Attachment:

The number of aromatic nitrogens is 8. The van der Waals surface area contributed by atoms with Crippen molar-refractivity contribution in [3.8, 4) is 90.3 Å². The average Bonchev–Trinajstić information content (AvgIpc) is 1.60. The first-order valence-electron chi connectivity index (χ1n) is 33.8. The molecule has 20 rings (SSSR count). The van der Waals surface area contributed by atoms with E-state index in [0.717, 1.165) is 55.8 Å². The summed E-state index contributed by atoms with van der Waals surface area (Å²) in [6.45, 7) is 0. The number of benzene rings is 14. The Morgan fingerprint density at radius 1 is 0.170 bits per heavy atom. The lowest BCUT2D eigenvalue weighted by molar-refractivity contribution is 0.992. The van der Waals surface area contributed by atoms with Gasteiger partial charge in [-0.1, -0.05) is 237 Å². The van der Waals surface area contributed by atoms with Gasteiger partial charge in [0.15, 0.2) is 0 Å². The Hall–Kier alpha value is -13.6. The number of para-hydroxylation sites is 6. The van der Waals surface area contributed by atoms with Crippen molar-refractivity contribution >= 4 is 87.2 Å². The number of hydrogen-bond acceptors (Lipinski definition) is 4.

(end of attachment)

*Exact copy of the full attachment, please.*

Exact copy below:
The number of aromatic nitrogens is 8. The van der Waals surface area contributed by atoms with Crippen molar-refractivity contribution in [3.8, 4) is 90.3 Å². The average Bonchev–Trinajstić information content (AvgIpc) is 1.60. The first-order valence-electron chi connectivity index (χ1n) is 33.8. The molecule has 20 rings (SSSR count). The van der Waals surface area contributed by atoms with E-state index in [0.717, 1.165) is 55.8 Å². The summed E-state index contributed by atoms with van der Waals surface area (Å²) in [6.45, 7) is 0. The number of benzene rings is 14. The Morgan fingerprint density at radius 1 is 0.170 bits per heavy atom. The lowest BCUT2D eigenvalue weighted by molar-refractivity contribution is 0.992. The van der Waals surface area contributed by atoms with Gasteiger partial charge in [-0.1, -0.05) is 237 Å². The van der Waals surface area contributed by atoms with Gasteiger partial charge in [0.15, 0.2) is 0 Å². The Hall–Kier alpha value is -13.6. The number of para-hydroxylation sites is 6. The van der Waals surface area contributed by atoms with Crippen molar-refractivity contribution >= 4 is 87.2 Å². The number of hydrogen-bond acceptors (Lipinski definition) is 4.